Accidental transphobic phrases
-Check your cis gendered privilege at the door. Let’s learn to be respectful of all people.
This information offers a chance for us to get a little more inclusive and intentional with what we say. It’s an opportunity that, for allies, is as essential as it is complicated.
We should be critical of language which is used. By using ‘judging words’ without taking intent into account we isolate and offend others. Here are some suggestions to fix common issues.
- Using the phrase “preferred pronoun.”
Using “preferred” to qualify someone’s pronouns suggests that terms they are claiming don’t really belong to them — they are just preferred over their “true” pronouns. In reality, a transman using “he” as a pronoun doesn’t just prefer that word over “she” — that is the only pronoun that is acceptable to use in reference to him. Keep in mind that for many trans people, being correctly pronouned is an incredibly important part of feeling safe and respected in a space.
The fix: Instead of asking someone’s preferred pronouns, ask, “What pronouns do you use?” Or, ask if they use pronouns. It’s a small yet substantial difference.
2. Saying someone was “born a boy/girl.”
No matter how old a transgender person is when they come out, it’s important to acknowledge they may feel their gender has always been the same one they are just now publicly claiming. One is not born, but rather becomes, a woman for instance. Nobody is truly born a boy or a girl; rather, we evolve to truly claim gender markers as our own. Saying someone was born a boy or girl suggests they were inherently one gender, but chose to be another. We are all assigned a gender at birth, and become the people we are irrespective of that assignment.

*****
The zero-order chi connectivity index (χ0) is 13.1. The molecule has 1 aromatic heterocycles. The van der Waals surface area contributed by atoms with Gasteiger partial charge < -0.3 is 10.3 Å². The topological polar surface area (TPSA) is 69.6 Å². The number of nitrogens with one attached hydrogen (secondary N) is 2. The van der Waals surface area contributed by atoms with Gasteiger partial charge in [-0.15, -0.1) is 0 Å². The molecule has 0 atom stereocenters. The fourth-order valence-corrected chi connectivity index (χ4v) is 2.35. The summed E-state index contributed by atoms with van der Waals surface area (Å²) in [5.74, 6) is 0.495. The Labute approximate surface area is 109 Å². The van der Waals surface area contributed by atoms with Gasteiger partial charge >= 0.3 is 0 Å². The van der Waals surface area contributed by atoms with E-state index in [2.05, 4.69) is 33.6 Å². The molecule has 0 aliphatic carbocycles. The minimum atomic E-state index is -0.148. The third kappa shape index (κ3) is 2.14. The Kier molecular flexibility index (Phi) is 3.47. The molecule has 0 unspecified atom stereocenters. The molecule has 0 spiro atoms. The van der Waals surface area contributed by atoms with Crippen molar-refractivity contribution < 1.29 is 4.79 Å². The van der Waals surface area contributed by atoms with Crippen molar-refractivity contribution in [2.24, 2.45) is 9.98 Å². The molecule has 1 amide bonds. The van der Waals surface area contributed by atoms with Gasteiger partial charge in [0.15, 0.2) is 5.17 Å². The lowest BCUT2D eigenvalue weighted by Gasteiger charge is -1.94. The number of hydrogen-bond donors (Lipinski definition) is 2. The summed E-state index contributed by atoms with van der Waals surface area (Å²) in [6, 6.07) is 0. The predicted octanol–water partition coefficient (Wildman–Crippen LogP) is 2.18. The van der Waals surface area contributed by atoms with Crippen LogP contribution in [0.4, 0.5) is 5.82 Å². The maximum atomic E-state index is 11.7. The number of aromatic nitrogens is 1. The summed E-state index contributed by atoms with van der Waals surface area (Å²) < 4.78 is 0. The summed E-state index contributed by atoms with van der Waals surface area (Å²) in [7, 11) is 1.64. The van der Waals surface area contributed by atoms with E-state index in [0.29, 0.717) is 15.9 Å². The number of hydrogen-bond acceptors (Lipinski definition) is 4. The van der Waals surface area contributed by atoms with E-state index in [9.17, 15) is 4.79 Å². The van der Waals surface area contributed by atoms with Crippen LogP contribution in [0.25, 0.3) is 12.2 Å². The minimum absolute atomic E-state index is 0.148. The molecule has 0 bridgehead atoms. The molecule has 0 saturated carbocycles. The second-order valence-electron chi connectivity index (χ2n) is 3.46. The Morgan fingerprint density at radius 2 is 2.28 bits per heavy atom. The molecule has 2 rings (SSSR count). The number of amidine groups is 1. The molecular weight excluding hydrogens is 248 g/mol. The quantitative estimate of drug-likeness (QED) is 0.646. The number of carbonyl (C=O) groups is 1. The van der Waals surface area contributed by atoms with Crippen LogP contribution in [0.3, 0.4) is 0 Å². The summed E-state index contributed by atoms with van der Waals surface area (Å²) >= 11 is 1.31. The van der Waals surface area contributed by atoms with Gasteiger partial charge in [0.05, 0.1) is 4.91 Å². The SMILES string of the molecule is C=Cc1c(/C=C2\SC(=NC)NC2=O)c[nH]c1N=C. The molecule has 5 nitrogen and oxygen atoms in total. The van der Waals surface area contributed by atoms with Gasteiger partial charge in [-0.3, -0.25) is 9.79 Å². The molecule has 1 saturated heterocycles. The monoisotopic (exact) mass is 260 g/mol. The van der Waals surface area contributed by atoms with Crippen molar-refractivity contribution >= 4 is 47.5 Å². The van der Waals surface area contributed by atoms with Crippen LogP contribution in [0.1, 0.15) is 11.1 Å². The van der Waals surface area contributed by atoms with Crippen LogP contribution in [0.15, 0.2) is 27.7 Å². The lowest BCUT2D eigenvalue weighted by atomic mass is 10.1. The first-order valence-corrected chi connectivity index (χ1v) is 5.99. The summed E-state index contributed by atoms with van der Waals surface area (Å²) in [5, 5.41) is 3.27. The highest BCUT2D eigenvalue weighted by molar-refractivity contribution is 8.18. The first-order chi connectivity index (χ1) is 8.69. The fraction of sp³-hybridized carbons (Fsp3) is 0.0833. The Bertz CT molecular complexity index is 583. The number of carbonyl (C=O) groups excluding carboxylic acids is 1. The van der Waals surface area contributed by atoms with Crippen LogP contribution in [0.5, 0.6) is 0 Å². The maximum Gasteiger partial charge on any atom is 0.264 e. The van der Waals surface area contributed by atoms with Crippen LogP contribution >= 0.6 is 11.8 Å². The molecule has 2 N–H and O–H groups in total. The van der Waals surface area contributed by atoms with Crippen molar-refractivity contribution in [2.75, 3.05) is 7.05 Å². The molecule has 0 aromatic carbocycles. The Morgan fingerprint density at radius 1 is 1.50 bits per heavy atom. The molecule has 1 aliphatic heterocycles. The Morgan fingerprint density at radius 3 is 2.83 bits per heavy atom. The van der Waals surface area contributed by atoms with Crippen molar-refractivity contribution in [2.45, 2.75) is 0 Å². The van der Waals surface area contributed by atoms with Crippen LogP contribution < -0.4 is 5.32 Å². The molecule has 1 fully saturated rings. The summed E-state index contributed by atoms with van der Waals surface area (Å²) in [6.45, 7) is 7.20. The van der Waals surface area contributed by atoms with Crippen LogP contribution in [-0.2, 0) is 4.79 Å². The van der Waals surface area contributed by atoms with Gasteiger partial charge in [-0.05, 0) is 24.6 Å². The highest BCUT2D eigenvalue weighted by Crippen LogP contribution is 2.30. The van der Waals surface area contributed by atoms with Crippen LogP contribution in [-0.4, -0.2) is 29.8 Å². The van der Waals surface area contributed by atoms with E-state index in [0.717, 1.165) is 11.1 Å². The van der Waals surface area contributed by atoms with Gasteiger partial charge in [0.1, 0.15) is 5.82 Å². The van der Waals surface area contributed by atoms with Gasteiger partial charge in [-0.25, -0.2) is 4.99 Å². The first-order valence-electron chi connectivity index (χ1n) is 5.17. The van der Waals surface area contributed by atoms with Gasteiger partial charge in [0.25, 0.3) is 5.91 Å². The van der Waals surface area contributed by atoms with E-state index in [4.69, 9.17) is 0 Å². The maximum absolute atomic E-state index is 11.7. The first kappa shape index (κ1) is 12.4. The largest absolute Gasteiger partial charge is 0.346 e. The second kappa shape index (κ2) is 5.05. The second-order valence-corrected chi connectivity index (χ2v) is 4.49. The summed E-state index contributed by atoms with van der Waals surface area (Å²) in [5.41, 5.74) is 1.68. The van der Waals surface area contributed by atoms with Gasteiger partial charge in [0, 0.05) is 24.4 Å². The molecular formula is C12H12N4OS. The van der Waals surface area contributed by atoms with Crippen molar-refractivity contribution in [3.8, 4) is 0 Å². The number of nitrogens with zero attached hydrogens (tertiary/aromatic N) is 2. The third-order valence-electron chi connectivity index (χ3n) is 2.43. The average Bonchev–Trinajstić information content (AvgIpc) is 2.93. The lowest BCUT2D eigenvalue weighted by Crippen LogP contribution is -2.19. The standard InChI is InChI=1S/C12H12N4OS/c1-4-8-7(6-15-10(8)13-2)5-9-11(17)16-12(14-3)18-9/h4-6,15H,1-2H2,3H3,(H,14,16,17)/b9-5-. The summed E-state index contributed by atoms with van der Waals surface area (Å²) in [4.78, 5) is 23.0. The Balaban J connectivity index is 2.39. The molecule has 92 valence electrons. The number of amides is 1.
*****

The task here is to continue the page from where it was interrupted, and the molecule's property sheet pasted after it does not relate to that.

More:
The fix: Use the phrase “assigned male/female at birth” instead. This phrasing respects the true gender of a trans person while simultaneously pointing out flaws in how we assign gender in society.
- Using “he or she” as a catch-all.
When attempting to be inclusive of all people, we often use the term “he or she.” But when trying to be inclusive of all people under the transgender umbrella, it’s important to remember that binary pronouns don’t fit all genders and excludes people not with those gender identities. Non-binary and genderqueer individuals sometimes use pronouns like they/them and ze/hir.
The fix: The limitations of our language make it challenging to correct this problem. Intentionally using “they” as a term to deliberately be inclusive to all genders works well. Or, just rework the sentence using the person’s name. It’s worth the trouble.
- Using the term “self-identified” to qualify a trans person’s gender.
Qualifying gender with the term “self-identified” may inadvertently suggest that a trans person’s identity isn’t actually valid. It’s not ok to say ‘a self-identified man’ for a trans man because that would imply they were only a man to themselves, not others. Think of how silly it would sound to call a non-trans man a “self-identified man,” since no qualifier is needed. Trans people deserve the same consideration of having their gender respected.
The fix: Just drop the “self-identified” part.
- Saying someone is “female-bodied” or “male-bodied.”
Well-meaning allies will use the terms “female-bodied” or “male-bodied” while trying to be inclusive of trans people, which can be a problem. When someone uses the term “female-bodied,” for instance, they are trying to address non-trans women and trans men. But the way they’re using language to gender body parts actually suggests a trans man’s body isn’t truly that of a man. It’s important to remember that a trans person’s body, no matter their transition or surgery status, is the body of their gender.
The fix: Just say what you mean. For example, if you want to specifically address non-trans women, just say “non-trans women.”
Common Terms used in PFLAG
In Re: Sexual Orientation
In Re: Gender Identity
Transgender/ FTM / MTF